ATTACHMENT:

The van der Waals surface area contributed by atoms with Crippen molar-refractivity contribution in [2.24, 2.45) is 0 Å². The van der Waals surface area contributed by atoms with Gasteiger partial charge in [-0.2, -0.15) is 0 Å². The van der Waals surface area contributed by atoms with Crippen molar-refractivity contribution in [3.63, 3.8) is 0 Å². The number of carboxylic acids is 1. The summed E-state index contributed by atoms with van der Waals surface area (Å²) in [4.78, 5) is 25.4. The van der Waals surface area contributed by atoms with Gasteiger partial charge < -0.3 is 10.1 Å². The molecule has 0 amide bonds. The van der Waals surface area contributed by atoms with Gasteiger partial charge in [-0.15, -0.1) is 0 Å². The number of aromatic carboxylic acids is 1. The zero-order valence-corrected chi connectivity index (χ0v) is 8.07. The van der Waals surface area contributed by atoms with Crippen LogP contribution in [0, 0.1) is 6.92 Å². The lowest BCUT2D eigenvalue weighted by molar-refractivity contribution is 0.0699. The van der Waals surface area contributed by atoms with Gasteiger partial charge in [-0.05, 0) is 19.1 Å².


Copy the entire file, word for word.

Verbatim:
The van der Waals surface area contributed by atoms with Crippen molar-refractivity contribution in [2.24, 2.45) is 0 Å². The van der Waals surface area contributed by atoms with Gasteiger partial charge in [-0.2, -0.15) is 0 Å². The van der Waals surface area contributed by atoms with Crippen molar-refractivity contribution in [3.63, 3.8) is 0 Å². The number of carboxylic acids is 1. The summed E-state index contributed by atoms with van der Waals surface area (Å²) in [4.78, 5) is 25.4. The van der Waals surface area contributed by atoms with Gasteiger partial charge < -0.3 is 10.1 Å². The molecule has 0 amide bonds. The van der Waals surface area contributed by atoms with Gasteiger partial charge in [-0.15, -0.1) is 0 Å². The number of aromatic carboxylic acids is 1. The zero-order valence-corrected chi connectivity index (χ0v) is 8.07. The van der Waals surface area contributed by atoms with Crippen LogP contribution in [0, 0.1) is 6.92 Å². The lowest BCUT2D eigenvalue weighted by molar-refractivity contribution is 0.0699. The van der Waals surface area contributed by atoms with Gasteiger partial charge in [-0.05, 0) is 19.1 Å².